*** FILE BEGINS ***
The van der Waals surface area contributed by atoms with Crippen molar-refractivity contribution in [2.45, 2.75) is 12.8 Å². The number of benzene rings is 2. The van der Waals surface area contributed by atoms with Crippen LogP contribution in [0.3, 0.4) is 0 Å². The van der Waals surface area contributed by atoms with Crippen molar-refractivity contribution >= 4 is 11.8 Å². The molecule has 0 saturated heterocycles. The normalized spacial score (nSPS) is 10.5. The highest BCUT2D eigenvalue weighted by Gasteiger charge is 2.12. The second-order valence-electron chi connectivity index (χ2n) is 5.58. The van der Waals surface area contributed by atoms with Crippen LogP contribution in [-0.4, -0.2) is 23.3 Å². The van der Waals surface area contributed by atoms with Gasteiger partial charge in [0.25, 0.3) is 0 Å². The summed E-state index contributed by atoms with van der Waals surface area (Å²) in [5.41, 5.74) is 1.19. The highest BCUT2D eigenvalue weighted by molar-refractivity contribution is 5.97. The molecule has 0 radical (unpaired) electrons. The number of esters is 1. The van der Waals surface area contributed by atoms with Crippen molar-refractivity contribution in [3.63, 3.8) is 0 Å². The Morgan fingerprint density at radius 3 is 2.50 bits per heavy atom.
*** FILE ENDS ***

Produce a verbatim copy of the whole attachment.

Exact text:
The van der Waals surface area contributed by atoms with Crippen molar-refractivity contribution in [2.45, 2.75) is 12.8 Å². The number of benzene rings is 2. The van der Waals surface area contributed by atoms with Crippen LogP contribution in [0.3, 0.4) is 0 Å². The van der Waals surface area contributed by atoms with Crippen molar-refractivity contribution >= 4 is 11.8 Å². The molecule has 0 saturated heterocycles. The normalized spacial score (nSPS) is 10.5. The highest BCUT2D eigenvalue weighted by Gasteiger charge is 2.12. The second-order valence-electron chi connectivity index (χ2n) is 5.58. The van der Waals surface area contributed by atoms with Crippen LogP contribution in [-0.4, -0.2) is 23.3 Å². The van der Waals surface area contributed by atoms with Gasteiger partial charge in [0.25, 0.3) is 0 Å². The summed E-state index contributed by atoms with van der Waals surface area (Å²) in [5.41, 5.74) is 1.19. The highest BCUT2D eigenvalue weighted by molar-refractivity contribution is 5.97. The molecule has 0 radical (unpaired) electrons. The number of esters is 1. The van der Waals surface area contributed by atoms with Crippen molar-refractivity contribution in [3.63, 3.8) is 0 Å². The Morgan fingerprint density at radius 3 is 2.50 bits per heavy atom.